Stopping the Revolution

This article was published in 2007, in Newsletter 75.

After receiving more than 300 objections from Cycling Campaign members and members of the public, we are very pleased to report that the company behind the Revolution Bar in Downing Street has withdrawn its planning application to extend delivery times. Had this gone ahead, it would have meant the Bar’s delivery vehicles continuing to block the contraflow cycle lane repeatedly and illegally.

The planning application was submitted just after the previous newsletter went to press, but most of you should have received the information about it in the newsletter announcement email. Thank you to everyone who sent an objection. Though we may have won for the time being, we would be not be suprised to find some other tactic now attempted, so we will keep our eyes and ears open.

Of course, we can expect the current (illegal) deliveries to continue. However, the City Council has a sanction against the bar, if they choose to use it, because of the original planning consent.

Permission to allow the contraflow cycle lane to be blocked by delivery vehicles seen off for now, but the problem of illegal deliveries is likely to continue.
Image as described adjacent


In its previous incarnation as the Rat and Parrot, and even more so since it changed hands to become Revolution, this bar on Downing Street between St Andrew’s Street and Downing Place has caused repeated problems for cyclists by persistently allowing parking by large delivery and contractors’ lorries in the contraflow cycle lane outside for prolonged periods. Deliveries here also often cause traffic jams. The construction of the Grand Arcade also has not helped, but this is now nearing completion.

When planning permission for the Rat and Parrot was granted by the City Council, the Council imposed a condition restricting deliveries after 7.30am. The new owners were seeking to relax this condition to allow them to deliver before 8am and between 9.30am and 4.30pm.

Cycles are present in very significant numbers in this location. A recent count showed 223 cycles using the contraflow lane in the half-hour 9.45-10.15am: ten per minute. Cycles in Downing Street comprised 79% of the total traffic flow in that half hour and 70% of those were using the contraflow lane.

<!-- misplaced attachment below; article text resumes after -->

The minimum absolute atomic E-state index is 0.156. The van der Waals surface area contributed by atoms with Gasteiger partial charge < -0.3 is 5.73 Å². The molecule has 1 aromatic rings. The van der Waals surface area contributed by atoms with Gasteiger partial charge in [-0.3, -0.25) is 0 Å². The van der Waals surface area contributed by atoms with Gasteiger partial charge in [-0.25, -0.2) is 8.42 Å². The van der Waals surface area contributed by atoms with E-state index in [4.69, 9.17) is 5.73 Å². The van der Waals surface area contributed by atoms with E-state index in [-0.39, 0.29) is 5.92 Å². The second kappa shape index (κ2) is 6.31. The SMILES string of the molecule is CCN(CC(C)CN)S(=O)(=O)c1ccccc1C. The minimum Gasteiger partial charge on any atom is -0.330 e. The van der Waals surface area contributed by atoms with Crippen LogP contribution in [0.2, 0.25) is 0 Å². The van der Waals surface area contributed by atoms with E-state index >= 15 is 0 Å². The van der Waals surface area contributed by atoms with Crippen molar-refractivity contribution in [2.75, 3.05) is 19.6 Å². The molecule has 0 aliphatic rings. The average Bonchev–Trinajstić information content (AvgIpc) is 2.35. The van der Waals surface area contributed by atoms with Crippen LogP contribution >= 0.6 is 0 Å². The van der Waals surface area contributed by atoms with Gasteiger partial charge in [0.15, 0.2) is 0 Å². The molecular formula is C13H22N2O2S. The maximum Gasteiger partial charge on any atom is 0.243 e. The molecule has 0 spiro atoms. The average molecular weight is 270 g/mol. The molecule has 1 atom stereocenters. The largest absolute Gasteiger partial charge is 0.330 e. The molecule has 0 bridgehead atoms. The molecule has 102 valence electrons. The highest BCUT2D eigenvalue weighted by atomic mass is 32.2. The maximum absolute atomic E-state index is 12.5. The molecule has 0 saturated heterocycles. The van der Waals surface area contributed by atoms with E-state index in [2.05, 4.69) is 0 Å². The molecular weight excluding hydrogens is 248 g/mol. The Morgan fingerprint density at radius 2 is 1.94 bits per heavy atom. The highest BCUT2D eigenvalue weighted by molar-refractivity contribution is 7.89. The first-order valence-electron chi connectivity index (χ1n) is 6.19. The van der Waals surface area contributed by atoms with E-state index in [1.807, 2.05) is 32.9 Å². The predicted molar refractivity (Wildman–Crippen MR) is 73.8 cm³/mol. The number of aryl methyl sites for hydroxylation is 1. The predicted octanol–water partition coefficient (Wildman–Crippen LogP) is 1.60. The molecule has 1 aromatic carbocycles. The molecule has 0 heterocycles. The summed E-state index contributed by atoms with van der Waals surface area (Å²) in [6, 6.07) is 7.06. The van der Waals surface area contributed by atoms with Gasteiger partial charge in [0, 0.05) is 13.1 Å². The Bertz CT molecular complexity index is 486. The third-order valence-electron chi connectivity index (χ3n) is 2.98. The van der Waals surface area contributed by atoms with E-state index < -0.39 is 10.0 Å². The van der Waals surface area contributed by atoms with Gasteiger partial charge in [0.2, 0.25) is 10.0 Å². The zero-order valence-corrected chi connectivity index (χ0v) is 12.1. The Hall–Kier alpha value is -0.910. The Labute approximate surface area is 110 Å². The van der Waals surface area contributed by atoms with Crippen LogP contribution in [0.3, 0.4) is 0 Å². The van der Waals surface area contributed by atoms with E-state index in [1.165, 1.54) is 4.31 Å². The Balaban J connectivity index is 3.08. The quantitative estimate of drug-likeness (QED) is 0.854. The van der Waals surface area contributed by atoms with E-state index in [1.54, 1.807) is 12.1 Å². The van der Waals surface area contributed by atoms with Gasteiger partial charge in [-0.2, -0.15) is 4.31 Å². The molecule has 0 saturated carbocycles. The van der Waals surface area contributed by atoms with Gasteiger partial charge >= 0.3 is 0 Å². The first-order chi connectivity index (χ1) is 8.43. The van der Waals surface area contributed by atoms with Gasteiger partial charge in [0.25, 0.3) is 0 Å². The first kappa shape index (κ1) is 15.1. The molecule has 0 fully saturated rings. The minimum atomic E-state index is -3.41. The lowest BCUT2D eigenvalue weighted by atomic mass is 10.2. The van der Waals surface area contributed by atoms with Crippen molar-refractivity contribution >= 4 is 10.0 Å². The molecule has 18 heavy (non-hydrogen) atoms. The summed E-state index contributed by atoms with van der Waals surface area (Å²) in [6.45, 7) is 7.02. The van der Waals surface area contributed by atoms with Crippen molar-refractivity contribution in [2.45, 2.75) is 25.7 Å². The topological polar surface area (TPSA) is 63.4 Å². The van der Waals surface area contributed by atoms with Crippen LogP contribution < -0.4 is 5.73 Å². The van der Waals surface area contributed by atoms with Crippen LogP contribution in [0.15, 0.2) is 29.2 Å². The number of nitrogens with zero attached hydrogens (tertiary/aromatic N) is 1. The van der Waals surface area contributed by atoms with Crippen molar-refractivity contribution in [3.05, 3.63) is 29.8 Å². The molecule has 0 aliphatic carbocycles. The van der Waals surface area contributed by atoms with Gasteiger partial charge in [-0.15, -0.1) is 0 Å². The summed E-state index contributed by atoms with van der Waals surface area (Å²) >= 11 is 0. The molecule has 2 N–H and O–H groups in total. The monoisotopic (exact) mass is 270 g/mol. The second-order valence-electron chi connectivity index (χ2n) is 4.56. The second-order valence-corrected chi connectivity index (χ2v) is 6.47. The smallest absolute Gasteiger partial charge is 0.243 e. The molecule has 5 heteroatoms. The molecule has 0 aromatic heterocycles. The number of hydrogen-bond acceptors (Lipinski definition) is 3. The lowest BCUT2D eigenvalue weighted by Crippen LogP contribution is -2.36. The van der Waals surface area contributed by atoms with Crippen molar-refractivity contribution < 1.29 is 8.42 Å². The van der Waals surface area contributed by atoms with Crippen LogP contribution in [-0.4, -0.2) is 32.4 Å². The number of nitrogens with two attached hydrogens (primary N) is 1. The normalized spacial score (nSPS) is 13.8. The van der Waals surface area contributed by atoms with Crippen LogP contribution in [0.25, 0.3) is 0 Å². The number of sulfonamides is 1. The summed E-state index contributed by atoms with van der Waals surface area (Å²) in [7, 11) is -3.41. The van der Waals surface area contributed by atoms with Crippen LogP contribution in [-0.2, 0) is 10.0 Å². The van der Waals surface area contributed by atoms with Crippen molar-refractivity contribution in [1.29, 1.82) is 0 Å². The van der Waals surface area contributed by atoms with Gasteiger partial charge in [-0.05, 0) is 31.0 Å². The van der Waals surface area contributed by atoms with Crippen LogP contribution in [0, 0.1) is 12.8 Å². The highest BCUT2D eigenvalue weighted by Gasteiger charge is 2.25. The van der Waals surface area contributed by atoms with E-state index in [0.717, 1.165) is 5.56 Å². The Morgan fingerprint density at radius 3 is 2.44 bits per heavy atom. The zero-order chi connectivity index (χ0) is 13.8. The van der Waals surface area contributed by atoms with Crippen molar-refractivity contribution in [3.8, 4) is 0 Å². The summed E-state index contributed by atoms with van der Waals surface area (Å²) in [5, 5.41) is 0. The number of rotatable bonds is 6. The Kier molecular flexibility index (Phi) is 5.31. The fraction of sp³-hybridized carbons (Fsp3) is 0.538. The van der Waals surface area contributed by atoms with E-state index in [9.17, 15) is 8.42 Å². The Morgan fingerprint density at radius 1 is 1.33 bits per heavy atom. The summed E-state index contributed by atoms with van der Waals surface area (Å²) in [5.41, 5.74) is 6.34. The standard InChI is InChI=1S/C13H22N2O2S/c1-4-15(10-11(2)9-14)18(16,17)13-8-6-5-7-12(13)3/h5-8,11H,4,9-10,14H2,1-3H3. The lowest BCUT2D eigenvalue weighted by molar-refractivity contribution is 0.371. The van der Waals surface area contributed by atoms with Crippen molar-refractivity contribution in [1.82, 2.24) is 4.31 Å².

Entering the cycle lane is an offence

In fact, deliveries are not permitted at any time by stopping in the cycle lane (we have confirmed this with the County Council). However, it is the driver of the vehicle who is then committing the offence, not the premises. The police have been more than reluctant to enforce the law here: even police on the spot have declined to take any action against an offending vehicle. This is in spite of the fact that a parked vehicle here forces cyclists into a narrow lane of oncoming traffic and puts them in a position where they may be committing an offence to pass it. Rarely is there space to wheel a bicycle on the remaining portion of the pavement left by the delivery vehicle.

Revolution seem not to understand this. Either they are ignorant of the situation, or they expect their delivery drivers to commit an offence. It is astonishing that the applicant’s letter supporting the application to relax the restriction (a copy which can be seen on our web site) makes no reference to the mandatory contraflow cycle lane outside the premises, and does not mention cycles once. They say ‘Downing Street is a one way street with traffic moving in an easterly direction using two lanes’. This is incorrect. It is as if the applicant is unaware of the existence of the cycle lane.

When they say in their letter (first quoting the planning condition) ‘in order to minimise the interruption to free flowing traffic along Downing Street (the inference is that servicing needs to avoid the morning “rush hour” traffic)’, the applicants are incorrect. It is impossible to park across the contraflow cycle lane without interrupting the free flow of (cycle) traffic – the entire lane is always blocked.

Maintaining the planning condition means that there is the possibility of sanctions against the premises themselves. There is no reason why the planning condition should not stand: nothing has changed materially for the new owners. Their justification is simply, in effect, that deliveries are currently inconvenient. Perhaps they are; but their due diligence should have revealed that before they bought the bar. Parking in the contraflow lane is dangerous and illegal, not to mention inconvenient for cyclists.

A copy of our letter of objection is available.

David Earl